Is there actually a reason to watch the Pittsburgh Pirates?

The Pittsburgh Pirates have been the prime symbol of everything wrong with MLB. They play in perhaps the league’s best ballpark. They have a passionate fanbase that is just screaming for a team worth their time, assuming they haven’t all been chased off (and they may need the Pirates soon given that the Penguins look to be developing chunks in the milk carton). And they have an owner who simply refuses to give them anything. Bob Nutting butchered the one good team from the middle of the last decade and then hasn’t made any attempt to make up for it. He’s taken his revenue-sharing checks, chuckled off to the bank, and that’s it. There is a great story waiting to get out in Pittsburgh, but Nutting will almost certainly never let it happen. There’s no reason that the Pirates can’t do what the Brewers have done for the past five years, other than their owner doesn’t feel like it.

What’s probably more frustrating for the few Bucs fans who can’t let go is that the NL Central could not be a more welcoming place for a team to charge through the standings quickly. The financial big bad in the division, the only one, the Chicago Cubs, refuse to act like it and want to convince their fans they’re actually the Royals. The Reds thought an 83-win team was too expensive. The Brewers are well-run but do have limits on how much they can do and are hamstrung by paying Christian Yelich MVP money when he’s nowhere near an MVP anymore.

The Cardinals will waltz to this division with a team that’s no more than 88- or 89-win team on paper. The Cardinals are trying, but not trying all that hard, and that’s more than enough in this wasteland.

It wouldn’t be too hard for the Pirates to find a way to actually be relevant. But this being Nutting’s team, they have to do it the slow way. And the cheap way. And no Pirates fan is going to grab this team with both hands knowing that as soon as it costs more than a button, Nutting will order their best players traded or allowed to walk. You can’t blame them.

Still, PNC Park is not going to be a place where hope goes to die anymore, at least for a while.

It starts at short, where Oneil Cruz lives, a player who can hit the ball to Scranton and also throw it through his first baseman’s sternum. Cruz had serious strikeout problems in his first season, but he was also 23, still slugged .450, and showed pretty good plate discipline in the minors. There should be a bounce.

On the mound, Mitch Keller is one of the better pitchers you’ve never actually watched. Keller would have been top-10 in ground-ball rate last year if he had pitched three more innings, and his jump in success was greatly due to discovering the new sweeping slider that was all the rage last year. Behind him is Roansy Contreras, a 23-year-old who has very limited innings above single-A, but struck out a third of the hitters he saw in AA and AAA. Contreras also comes with a slider as a serious weapon, as hitters whiffed on 42 percent of them in his 18 starts with the Pirates last year.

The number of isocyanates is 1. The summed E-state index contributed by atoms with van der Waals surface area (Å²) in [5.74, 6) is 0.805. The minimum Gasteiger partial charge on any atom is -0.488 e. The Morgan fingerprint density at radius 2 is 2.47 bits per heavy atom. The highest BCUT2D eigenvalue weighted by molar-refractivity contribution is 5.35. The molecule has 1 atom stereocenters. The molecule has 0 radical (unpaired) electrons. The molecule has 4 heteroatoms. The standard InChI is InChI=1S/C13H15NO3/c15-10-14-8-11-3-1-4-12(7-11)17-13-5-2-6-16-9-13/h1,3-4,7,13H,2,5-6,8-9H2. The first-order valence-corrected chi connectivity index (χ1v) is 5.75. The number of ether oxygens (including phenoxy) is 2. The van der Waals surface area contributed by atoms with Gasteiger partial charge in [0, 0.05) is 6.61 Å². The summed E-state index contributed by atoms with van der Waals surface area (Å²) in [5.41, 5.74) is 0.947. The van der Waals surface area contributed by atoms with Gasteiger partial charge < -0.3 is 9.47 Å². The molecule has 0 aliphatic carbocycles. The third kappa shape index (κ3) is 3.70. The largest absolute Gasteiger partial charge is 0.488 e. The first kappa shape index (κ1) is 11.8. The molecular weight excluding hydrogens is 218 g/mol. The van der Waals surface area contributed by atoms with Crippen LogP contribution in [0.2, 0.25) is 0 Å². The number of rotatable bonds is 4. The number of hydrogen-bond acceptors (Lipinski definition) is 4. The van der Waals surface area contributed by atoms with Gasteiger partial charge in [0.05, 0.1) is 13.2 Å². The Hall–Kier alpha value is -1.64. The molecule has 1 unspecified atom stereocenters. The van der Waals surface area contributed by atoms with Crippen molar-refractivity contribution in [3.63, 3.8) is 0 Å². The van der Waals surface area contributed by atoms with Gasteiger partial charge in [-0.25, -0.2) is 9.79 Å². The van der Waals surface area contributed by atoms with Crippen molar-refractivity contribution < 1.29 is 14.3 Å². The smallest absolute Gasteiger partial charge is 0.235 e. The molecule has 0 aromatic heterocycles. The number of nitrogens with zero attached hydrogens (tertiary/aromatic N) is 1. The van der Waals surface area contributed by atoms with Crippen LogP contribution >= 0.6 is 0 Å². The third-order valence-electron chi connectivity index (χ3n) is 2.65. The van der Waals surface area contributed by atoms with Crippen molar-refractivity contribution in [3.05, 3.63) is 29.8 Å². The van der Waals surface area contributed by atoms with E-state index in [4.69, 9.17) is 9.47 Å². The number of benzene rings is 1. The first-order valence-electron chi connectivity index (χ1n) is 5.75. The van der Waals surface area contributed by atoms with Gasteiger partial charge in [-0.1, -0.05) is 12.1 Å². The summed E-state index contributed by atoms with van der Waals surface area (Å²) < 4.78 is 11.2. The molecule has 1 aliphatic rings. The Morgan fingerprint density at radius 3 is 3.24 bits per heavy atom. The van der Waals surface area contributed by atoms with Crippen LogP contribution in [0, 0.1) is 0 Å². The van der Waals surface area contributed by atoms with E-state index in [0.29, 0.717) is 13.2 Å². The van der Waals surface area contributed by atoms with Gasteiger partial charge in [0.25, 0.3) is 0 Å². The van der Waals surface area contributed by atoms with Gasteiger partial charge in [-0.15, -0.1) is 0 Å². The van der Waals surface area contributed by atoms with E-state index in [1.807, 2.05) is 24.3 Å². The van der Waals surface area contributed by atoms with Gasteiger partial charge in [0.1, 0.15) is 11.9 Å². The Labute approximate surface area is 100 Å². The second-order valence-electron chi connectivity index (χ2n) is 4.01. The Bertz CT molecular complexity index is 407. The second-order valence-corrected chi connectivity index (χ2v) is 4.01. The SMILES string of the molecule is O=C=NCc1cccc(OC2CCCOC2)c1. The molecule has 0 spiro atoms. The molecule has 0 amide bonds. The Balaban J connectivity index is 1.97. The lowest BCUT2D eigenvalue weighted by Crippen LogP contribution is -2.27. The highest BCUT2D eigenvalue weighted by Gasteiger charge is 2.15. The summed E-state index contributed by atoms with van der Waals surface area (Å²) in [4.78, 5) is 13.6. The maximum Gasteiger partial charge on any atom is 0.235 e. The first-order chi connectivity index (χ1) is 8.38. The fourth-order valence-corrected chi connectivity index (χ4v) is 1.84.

There’s more under the surface. Endy Rodriguez, whom the Pirates stole off the Mets from something named Joey Lucchesi, should be on the Opening Day roster as the catcher but is being, well, Pirates’d. Quinn Priester raced through four levels last year in the Pirates system, and unless the Pirates get addicted to watching Rich Hill try and show all 700 people in PNC Park how passionate he is, probably will be in the rotation at some point. Luis Ortiz and Mike Burrows are other names that could pop up to take starts.

In the lineup, Nick Gonzales has an outside shot of joining Cruz in the middle of the infield. Henry Davis, another catching prospect, tore apart A-ball and high-A last year, and will start in Double-A, but should he pop in the same way the Pirates might have to figure out how to move Rodriguez to second or the outfield to accommodate both. Malcom Nunez mashed in Triple-A after coming over from St. Louis in the José Quintana deal, and Ji-Man Choi clearly is meant as just a placeholder for him or anyone else in 2024.

Will the Pirates be good? No. There’s still too much below Pittsburgh in the system and not in Pittsburgh yet. They’ll trade off whatever they can again, so the last two months will probably still be ugly, and no amount of Andrew McCutcheon nostalgia will make up for it.

But 2024 and beyond… maybe? The Reds are lining up a fair amount of exciting young players too. But the Cardinals’ best players are all over 30. The Brewers can only do this dance for so long, with both Corbin Burnes and Brandon Woodruff two years away from free agency. The Cubs are just never going to try to their fullest. It’s all there, and it could come down to whoever wants to actually act like an MLB team between the Pirates and Reds as soon as next year.

PNC Park has some shoots sprouting for once. Which doesn’t mean their fans don’t deserve more, but when robbed of water one will drink the sand.

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